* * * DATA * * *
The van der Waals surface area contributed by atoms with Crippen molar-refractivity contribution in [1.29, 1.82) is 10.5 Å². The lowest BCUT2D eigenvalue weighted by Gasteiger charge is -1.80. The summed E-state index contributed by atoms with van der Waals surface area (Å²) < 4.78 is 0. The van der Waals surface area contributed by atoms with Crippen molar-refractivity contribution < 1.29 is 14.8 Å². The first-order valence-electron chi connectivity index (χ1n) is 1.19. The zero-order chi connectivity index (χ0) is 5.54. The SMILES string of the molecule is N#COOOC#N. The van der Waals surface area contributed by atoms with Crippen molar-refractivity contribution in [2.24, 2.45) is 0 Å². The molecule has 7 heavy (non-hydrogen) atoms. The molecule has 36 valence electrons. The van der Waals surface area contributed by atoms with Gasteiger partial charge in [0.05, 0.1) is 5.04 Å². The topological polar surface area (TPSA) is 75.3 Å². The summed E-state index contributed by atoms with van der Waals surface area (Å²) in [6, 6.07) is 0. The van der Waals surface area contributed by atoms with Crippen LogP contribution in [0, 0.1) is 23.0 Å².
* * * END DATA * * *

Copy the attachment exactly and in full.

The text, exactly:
The van der Waals surface area contributed by atoms with Crippen molar-refractivity contribution in [1.29, 1.82) is 10.5 Å². The lowest BCUT2D eigenvalue weighted by Gasteiger charge is -1.80. The summed E-state index contributed by atoms with van der Waals surface area (Å²) < 4.78 is 0. The van der Waals surface area contributed by atoms with Crippen molar-refractivity contribution < 1.29 is 14.8 Å². The first-order valence-electron chi connectivity index (χ1n) is 1.19. The zero-order chi connectivity index (χ0) is 5.54. The SMILES string of the molecule is N#COOOC#N. The van der Waals surface area contributed by atoms with Crippen molar-refractivity contribution in [2.24, 2.45) is 0 Å². The molecule has 7 heavy (non-hydrogen) atoms. The molecule has 36 valence electrons. The van der Waals surface area contributed by atoms with Gasteiger partial charge in [0.05, 0.1) is 5.04 Å². The topological polar surface area (TPSA) is 75.3 Å². The summed E-state index contributed by atoms with van der Waals surface area (Å²) in [6, 6.07) is 0. The van der Waals surface area contributed by atoms with Crippen LogP contribution in [0, 0.1) is 23.0 Å².